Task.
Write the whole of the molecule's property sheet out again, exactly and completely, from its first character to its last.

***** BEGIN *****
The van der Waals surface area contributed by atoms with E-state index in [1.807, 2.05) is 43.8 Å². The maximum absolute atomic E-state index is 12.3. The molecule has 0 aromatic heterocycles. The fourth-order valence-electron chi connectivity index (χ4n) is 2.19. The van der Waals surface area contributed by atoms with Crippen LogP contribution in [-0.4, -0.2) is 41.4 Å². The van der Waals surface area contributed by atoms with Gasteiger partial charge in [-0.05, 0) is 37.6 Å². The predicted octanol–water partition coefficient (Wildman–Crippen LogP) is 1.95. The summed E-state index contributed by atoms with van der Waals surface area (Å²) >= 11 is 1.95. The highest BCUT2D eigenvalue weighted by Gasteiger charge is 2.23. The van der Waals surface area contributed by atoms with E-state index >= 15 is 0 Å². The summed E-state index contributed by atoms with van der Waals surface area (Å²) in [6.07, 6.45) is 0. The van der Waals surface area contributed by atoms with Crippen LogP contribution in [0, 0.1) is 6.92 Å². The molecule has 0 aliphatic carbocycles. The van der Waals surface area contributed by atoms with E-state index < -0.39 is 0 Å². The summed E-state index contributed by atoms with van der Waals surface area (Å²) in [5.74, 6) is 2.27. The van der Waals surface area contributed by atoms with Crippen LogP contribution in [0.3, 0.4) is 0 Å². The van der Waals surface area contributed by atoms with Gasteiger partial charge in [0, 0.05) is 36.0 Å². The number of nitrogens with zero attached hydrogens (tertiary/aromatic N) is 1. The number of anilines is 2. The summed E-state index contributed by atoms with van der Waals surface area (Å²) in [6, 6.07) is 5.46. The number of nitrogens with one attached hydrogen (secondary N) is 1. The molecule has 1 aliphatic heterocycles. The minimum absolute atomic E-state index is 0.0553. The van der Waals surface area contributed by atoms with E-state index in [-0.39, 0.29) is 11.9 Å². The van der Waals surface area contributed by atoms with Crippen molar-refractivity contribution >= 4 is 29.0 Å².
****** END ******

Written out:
The van der Waals surface area contributed by atoms with E-state index in [1.807, 2.05) is 43.8 Å². The maximum absolute atomic E-state index is 12.3. The molecule has 0 aromatic heterocycles. The fourth-order valence-electron chi connectivity index (χ4n) is 2.19. The van der Waals surface area contributed by atoms with Crippen LogP contribution in [-0.4, -0.2) is 41.4 Å². The van der Waals surface area contributed by atoms with Gasteiger partial charge in [-0.05, 0) is 37.6 Å². The predicted octanol–water partition coefficient (Wildman–Crippen LogP) is 1.95. The summed E-state index contributed by atoms with van der Waals surface area (Å²) >= 11 is 1.95. The highest BCUT2D eigenvalue weighted by Gasteiger charge is 2.23. The van der Waals surface area contributed by atoms with E-state index >= 15 is 0 Å². The summed E-state index contributed by atoms with van der Waals surface area (Å²) in [6.07, 6.45) is 0. The van der Waals surface area contributed by atoms with Crippen LogP contribution in [0, 0.1) is 6.92 Å². The molecule has 0 aliphatic carbocycles. The van der Waals surface area contributed by atoms with E-state index < -0.39 is 0 Å². The summed E-state index contributed by atoms with van der Waals surface area (Å²) in [5.74, 6) is 2.27. The van der Waals surface area contributed by atoms with Crippen LogP contribution in [0.3, 0.4) is 0 Å². The van der Waals surface area contributed by atoms with Gasteiger partial charge in [0, 0.05) is 36.0 Å². The number of nitrogens with zero attached hydrogens (tertiary/aromatic N) is 1. The number of anilines is 2. The summed E-state index contributed by atoms with van der Waals surface area (Å²) in [6, 6.07) is 5.46. The number of nitrogens with one attached hydrogen (secondary N) is 1. The molecule has 1 aliphatic heterocycles. The minimum absolute atomic E-state index is 0.0553. The van der Waals surface area contributed by atoms with E-state index in [-0.39, 0.29) is 11.9 Å². The van der Waals surface area contributed by atoms with Crippen molar-refractivity contribution >= 4 is 29.0 Å².